Trust is arguably the most valuable currency in today’s marketplace. And just like cash, it needs to be earned.
Defined as: “assured reliance on the character, ability, strength or truth of someone or something” or, “one in which confidence is placed” – this implies that trust requires a relationship between two or more parties.
With trust being present in virtually every decision we make and every relationship we have (to some degree), it is both fragile and a powerfully strong driver. Yet the way trust is being handled in the market-place, seems increasingly out of step with the fundamentals of human nature.
The release of the ‘2019 Edelman Trust Barometer’ report* once again put the importance of trust in the spotlight. And with 19 years of focused, extensive research under its belt, the Edelman organisation speaks with considerable authority.
First, they contend that, “Trust is tangible”. The report says: “We found that the power of trust as a key indicator is very much connected to its forward-looking nature and strong connection to risk. Unlike reputation or favorability, which are backwards looking metrics, trust implies a dynamic projection – it is a bet that stakeholders place, trusting that the organization will deliver against their positive expectations.”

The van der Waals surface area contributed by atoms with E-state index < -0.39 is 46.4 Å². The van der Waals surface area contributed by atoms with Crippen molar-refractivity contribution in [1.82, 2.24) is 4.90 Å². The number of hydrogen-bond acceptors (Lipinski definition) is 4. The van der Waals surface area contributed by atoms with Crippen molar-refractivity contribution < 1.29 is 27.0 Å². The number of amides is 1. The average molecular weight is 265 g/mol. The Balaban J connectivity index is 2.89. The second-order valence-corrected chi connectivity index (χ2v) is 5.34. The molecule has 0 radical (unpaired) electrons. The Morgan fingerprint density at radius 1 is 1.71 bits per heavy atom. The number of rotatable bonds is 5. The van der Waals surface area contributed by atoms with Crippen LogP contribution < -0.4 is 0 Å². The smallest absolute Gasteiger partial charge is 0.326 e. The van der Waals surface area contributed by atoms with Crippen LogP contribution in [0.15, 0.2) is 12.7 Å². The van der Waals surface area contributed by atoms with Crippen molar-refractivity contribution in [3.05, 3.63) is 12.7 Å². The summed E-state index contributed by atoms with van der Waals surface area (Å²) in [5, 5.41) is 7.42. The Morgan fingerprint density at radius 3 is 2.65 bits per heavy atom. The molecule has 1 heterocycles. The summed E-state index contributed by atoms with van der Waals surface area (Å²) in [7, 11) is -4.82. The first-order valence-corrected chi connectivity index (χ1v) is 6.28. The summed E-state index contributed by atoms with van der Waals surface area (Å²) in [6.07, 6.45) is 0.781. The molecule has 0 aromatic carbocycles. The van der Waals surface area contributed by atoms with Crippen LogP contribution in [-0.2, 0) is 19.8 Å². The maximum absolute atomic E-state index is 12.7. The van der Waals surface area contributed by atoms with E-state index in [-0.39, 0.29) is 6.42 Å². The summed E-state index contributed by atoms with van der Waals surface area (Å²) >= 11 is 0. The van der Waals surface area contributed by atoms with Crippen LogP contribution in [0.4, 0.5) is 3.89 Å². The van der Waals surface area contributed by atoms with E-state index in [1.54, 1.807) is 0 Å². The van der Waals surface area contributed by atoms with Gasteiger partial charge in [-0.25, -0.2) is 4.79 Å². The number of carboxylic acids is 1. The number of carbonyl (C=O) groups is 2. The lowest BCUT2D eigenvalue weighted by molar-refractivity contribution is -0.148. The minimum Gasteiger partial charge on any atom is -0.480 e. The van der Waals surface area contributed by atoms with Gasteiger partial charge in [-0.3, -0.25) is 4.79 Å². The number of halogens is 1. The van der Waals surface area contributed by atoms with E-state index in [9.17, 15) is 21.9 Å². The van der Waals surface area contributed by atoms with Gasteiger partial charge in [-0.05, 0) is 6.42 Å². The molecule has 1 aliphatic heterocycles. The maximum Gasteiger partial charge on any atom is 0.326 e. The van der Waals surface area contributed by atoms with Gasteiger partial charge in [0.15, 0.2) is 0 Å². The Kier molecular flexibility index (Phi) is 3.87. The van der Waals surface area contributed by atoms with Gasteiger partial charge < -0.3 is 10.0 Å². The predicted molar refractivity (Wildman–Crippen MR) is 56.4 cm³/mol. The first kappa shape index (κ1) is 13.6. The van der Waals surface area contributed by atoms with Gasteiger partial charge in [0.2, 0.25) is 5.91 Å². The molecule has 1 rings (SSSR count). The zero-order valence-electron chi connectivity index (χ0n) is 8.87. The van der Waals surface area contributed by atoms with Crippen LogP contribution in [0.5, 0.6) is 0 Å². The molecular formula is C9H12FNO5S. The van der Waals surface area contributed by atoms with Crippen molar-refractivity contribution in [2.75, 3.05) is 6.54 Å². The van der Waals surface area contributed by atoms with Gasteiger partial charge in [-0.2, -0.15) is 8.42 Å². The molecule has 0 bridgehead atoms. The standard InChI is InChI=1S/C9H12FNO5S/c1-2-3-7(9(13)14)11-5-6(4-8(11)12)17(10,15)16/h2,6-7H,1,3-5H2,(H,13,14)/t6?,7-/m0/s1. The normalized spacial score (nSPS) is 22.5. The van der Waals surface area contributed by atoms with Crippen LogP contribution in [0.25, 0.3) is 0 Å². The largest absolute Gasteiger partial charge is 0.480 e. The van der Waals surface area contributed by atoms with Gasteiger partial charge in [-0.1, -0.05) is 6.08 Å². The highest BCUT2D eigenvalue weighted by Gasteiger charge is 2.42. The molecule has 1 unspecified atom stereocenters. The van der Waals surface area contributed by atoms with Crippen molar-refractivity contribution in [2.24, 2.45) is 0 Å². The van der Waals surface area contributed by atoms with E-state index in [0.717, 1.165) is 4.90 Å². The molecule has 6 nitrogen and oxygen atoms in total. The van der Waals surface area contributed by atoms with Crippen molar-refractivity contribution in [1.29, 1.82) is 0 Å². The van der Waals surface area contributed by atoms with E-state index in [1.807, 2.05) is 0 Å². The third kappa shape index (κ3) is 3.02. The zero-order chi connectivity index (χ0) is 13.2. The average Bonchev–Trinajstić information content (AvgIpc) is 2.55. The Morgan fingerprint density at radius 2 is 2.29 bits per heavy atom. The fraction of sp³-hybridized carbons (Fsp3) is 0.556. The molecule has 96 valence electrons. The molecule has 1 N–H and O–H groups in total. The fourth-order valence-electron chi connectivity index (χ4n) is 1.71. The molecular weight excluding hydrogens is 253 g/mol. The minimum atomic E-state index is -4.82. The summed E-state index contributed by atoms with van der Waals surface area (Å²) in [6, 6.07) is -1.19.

And makes the assertion: “Trust is a critical asset for any organization, and as such, it needs to be protected, promoted and managed to improve the chances that an organization will succeed in the long term.”
But the 2019 report also states: “The more dramatic story this year is that the world is now divided by trust. There is a 16-point gap between the more trusting, informed public and the far more sceptical mass population, marking a return to record highs of trust inequality, and the re-emergence of a true ‘mass-class’ divide.” It continued: “Pessimism runs particularly rampant across the developed world.”
TRUST THROUGH DIGITAL CHANNELS
In looking at trust in today’s digital economy, I find articles from Mark Di Somma (a New Zealand strategist, writer and brand consultant) a useful exposé. In his article ‘Building Real Brand Trust In A World Full Of Fake’** Mark comments that, “The splintering of channels, new levels of transparency and increasing expectations from customers have made just being a trusted brand almost impossible.”
Mark goes on to lay out some key attributes for building trust, but underscores this by pleading, “Say what you do. Do what you say. Excel in a way that your brand can own. Be clear about why that matters. And do it all consistently.” (I recommend this article as a good read and you can find it HERE.)
WALKING THE TALK – A LOCAL STORY
The LV Martin & Son story is part of New Zealand retail folklore. If you’re of a certain age, you’ll recall their self-presented commercials (featuring Alan Martin and latterly his son Neil), fronting simple talking head advertisements selling household appliances. These messages were ground breaking in their day and, in my view, are still the best local example of success through a philosophy of winning consumer trust.